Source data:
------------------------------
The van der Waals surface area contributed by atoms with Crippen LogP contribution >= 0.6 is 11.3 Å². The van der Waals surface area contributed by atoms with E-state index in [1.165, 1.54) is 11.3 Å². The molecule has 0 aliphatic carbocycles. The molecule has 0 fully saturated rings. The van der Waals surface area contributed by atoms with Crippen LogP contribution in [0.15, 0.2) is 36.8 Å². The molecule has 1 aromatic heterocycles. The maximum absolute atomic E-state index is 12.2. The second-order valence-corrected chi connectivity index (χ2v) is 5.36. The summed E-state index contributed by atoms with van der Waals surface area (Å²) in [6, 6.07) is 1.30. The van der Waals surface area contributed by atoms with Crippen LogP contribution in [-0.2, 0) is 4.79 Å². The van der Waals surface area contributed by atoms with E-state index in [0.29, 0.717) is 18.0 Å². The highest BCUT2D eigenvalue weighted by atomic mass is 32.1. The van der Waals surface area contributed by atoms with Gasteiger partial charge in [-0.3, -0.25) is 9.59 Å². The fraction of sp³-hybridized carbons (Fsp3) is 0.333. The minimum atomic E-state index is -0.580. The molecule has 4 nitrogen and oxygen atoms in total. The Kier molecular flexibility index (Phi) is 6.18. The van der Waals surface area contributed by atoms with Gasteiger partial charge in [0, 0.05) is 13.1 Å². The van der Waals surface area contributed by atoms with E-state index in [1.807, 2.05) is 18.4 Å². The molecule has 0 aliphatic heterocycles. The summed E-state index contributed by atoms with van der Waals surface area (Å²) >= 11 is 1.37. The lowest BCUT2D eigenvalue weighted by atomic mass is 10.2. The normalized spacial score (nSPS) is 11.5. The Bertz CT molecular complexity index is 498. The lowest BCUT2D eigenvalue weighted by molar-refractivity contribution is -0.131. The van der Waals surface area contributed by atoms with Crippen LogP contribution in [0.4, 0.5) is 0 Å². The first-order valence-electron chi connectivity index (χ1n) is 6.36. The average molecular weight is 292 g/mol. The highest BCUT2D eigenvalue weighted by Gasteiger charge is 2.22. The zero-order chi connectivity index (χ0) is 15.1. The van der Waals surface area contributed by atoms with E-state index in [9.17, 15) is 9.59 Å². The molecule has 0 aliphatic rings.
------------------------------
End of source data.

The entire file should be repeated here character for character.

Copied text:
The van der Waals surface area contributed by atoms with Crippen LogP contribution >= 0.6 is 11.3 Å². The van der Waals surface area contributed by atoms with E-state index in [1.165, 1.54) is 11.3 Å². The molecule has 0 aliphatic carbocycles. The molecule has 0 fully saturated rings. The van der Waals surface area contributed by atoms with Crippen LogP contribution in [0.15, 0.2) is 36.8 Å². The molecule has 1 aromatic heterocycles. The maximum absolute atomic E-state index is 12.2. The second-order valence-corrected chi connectivity index (χ2v) is 5.36. The summed E-state index contributed by atoms with van der Waals surface area (Å²) in [6, 6.07) is 1.30. The van der Waals surface area contributed by atoms with Crippen LogP contribution in [-0.2, 0) is 4.79 Å². The van der Waals surface area contributed by atoms with E-state index in [0.29, 0.717) is 18.0 Å². The highest BCUT2D eigenvalue weighted by atomic mass is 32.1. The van der Waals surface area contributed by atoms with Gasteiger partial charge in [-0.3, -0.25) is 9.59 Å². The fraction of sp³-hybridized carbons (Fsp3) is 0.333. The minimum atomic E-state index is -0.580. The molecule has 4 nitrogen and oxygen atoms in total. The Kier molecular flexibility index (Phi) is 6.18. The van der Waals surface area contributed by atoms with Gasteiger partial charge in [0, 0.05) is 13.1 Å². The van der Waals surface area contributed by atoms with E-state index in [1.807, 2.05) is 18.4 Å². The molecule has 0 aliphatic heterocycles. The summed E-state index contributed by atoms with van der Waals surface area (Å²) >= 11 is 1.37. The lowest BCUT2D eigenvalue weighted by atomic mass is 10.2. The normalized spacial score (nSPS) is 11.5. The Bertz CT molecular complexity index is 498. The lowest BCUT2D eigenvalue weighted by molar-refractivity contribution is -0.131. The van der Waals surface area contributed by atoms with Crippen LogP contribution in [0.4, 0.5) is 0 Å². The first-order valence-electron chi connectivity index (χ1n) is 6.36. The average molecular weight is 292 g/mol. The highest BCUT2D eigenvalue weighted by Gasteiger charge is 2.22. The zero-order chi connectivity index (χ0) is 15.1. The van der Waals surface area contributed by atoms with E-state index in [9.17, 15) is 9.59 Å². The molecule has 0 aliphatic rings.